Origin of the planets

Discussion in 'Pseudoscience' started by kez, Nov 19, 2013.

  1. kez Registered Member

    There is now evidence that the asteroid belt was once a planet. The core of the planet is still in the debris.
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  3. Layman Totally Internally Reflected Valued Senior Member

    One idea that struck me when hearing about supernova once was that the star collapses and a lot of the outer material of the star then bounces off of the core, and if this happens then the core of the star would be left behind. It seemed reasonable that a small enough star could produce a planet from it's core after going supernova or even a big one if most of the material was ejected. If this was true then it could explain the variety of different material that makes up the different planets. At one time they could have all come from different stars. That is one thing that has not been able to be explained in planetary evolution models. Then something like uneven distribution of diamonds or hard materials that couldn't be formed easily in a star could be explained by the compression of the core from the supernova and the outer layers bouncing off the core. Then something like Jupiter would have been a failed star, and the asteroid belt would have come from debris from the outer material in a supernova. Then it was already thought that a supernova has occurred close to our solar system that was involved in its formation. Then our solar system would just be a collection of mostly dead stars. Then that would mean that solar systems like ours are very common since the universe is so homogeneous, and a lot of stars would have solar systems that are suitable for life. The Earth could have a lot of water because the formation of water in a star cooled it down enough to collapse. Then any star that went supernova due to forming water in it's core would then be suitable for life if it ever came into the correct orbital distance of another star.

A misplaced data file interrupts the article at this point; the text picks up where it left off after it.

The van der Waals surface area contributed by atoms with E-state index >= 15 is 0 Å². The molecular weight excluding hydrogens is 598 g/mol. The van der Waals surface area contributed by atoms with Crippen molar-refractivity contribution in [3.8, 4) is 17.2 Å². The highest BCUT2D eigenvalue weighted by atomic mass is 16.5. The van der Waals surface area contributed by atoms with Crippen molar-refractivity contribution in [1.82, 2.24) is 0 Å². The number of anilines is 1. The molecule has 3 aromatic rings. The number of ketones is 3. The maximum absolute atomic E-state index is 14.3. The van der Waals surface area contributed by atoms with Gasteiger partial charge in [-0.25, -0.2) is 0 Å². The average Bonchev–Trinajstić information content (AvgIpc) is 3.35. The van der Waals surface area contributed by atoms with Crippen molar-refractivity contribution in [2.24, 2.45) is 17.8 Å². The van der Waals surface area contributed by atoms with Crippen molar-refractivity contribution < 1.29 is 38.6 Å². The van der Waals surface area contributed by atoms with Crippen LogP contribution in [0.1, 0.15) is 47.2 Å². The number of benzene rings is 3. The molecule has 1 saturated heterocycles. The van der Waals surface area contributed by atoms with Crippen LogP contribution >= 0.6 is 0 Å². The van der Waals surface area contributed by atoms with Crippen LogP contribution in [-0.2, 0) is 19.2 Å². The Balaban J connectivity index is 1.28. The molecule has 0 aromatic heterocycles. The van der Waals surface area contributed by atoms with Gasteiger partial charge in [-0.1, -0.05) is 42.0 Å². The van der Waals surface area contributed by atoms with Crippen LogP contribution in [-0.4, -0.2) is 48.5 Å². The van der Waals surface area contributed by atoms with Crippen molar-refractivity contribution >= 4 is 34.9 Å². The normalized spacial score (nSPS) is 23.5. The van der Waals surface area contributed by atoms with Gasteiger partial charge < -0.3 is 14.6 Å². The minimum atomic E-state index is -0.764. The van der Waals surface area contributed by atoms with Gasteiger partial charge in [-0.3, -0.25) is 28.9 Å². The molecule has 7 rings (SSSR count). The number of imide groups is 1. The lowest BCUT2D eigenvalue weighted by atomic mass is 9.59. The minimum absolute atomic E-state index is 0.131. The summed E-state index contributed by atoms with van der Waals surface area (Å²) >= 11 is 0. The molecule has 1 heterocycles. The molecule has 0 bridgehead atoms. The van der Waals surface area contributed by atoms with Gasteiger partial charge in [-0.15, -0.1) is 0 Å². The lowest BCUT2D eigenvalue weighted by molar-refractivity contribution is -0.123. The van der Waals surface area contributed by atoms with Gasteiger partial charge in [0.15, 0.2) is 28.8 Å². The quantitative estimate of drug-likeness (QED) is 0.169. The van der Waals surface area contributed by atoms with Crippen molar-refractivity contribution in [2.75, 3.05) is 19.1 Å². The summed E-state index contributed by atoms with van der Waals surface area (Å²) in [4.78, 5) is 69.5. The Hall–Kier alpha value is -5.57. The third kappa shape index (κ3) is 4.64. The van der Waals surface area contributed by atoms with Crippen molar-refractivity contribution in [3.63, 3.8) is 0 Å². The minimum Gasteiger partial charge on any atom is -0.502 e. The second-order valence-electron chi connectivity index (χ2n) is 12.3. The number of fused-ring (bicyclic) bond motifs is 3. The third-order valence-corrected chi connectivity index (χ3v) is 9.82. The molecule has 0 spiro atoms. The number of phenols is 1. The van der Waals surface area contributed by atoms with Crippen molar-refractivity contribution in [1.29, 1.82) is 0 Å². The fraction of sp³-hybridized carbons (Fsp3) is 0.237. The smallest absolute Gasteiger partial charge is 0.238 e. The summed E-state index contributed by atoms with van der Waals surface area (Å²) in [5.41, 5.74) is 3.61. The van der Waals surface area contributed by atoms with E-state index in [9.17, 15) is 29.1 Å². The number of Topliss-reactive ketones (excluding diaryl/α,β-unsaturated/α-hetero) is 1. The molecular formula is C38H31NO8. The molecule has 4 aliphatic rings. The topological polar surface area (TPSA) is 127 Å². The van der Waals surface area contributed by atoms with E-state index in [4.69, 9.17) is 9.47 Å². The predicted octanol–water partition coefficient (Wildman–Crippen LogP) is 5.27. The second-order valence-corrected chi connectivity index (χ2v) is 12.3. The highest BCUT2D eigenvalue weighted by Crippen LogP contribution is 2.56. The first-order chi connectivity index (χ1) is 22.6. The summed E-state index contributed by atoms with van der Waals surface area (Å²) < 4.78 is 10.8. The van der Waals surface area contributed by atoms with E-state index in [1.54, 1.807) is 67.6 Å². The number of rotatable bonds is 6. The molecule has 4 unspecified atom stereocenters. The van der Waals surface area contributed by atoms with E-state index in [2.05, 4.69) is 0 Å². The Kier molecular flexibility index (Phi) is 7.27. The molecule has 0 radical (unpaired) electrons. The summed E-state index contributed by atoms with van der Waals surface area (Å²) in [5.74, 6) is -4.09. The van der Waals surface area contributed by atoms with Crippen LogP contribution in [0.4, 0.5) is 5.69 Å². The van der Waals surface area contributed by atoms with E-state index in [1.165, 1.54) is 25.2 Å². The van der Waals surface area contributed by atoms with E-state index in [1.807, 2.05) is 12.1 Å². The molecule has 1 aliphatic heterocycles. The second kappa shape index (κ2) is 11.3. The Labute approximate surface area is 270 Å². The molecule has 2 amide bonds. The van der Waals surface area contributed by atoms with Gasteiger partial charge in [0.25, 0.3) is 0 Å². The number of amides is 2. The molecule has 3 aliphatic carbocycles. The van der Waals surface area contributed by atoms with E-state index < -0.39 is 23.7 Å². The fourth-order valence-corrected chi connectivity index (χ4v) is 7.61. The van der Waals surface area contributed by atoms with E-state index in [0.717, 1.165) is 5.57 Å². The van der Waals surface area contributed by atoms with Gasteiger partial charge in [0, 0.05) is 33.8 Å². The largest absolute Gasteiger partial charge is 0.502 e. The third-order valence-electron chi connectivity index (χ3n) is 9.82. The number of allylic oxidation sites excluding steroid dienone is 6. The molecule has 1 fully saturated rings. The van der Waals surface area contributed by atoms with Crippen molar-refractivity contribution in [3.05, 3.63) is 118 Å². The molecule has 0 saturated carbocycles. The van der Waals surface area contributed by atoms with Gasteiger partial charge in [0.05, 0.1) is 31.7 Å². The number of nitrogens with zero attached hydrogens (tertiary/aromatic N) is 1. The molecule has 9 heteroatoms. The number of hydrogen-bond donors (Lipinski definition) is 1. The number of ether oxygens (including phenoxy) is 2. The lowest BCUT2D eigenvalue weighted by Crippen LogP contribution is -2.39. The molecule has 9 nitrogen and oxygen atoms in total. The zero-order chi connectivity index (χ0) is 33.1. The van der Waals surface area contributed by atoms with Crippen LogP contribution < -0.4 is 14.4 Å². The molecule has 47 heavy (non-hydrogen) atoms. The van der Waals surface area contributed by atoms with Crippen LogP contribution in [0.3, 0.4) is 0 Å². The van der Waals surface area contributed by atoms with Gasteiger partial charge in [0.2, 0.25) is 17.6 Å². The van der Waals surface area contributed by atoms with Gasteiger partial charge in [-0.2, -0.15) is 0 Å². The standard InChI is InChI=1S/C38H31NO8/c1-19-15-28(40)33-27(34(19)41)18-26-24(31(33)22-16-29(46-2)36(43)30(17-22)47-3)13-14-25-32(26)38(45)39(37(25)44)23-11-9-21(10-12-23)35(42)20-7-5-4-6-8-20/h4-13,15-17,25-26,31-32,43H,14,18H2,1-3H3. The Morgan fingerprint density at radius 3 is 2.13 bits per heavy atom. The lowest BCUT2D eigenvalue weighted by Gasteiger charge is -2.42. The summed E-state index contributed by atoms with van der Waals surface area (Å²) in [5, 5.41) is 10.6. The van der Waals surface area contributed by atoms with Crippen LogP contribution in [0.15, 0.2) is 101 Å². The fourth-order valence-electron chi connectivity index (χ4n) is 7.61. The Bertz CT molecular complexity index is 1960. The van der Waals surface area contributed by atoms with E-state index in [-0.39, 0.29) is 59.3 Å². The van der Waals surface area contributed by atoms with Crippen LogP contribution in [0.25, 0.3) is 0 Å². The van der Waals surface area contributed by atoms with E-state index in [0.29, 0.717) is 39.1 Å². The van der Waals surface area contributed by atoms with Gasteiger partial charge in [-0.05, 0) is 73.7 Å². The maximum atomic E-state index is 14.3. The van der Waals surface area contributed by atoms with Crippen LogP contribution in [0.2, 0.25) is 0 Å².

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  5. origin Heading towards oblivion Valued Senior Member

    Nope this is absolutely not possible. You are also not using terms properly either, small stars do not produce supernovas, a supernova will only occur if the star has a mass of greater than 8 solar masses. Instead of making things up that you guess might be true, why not google main sequece stars or stellar life cycle and learn something about astronomy.

    This is accurate. All the oxygen, carbon, iron, and other heavy elements above lithium are either from the relatively mild sheding of the outer layer of a small stars o from the material thrown out by the explosion of large stars going supernova.
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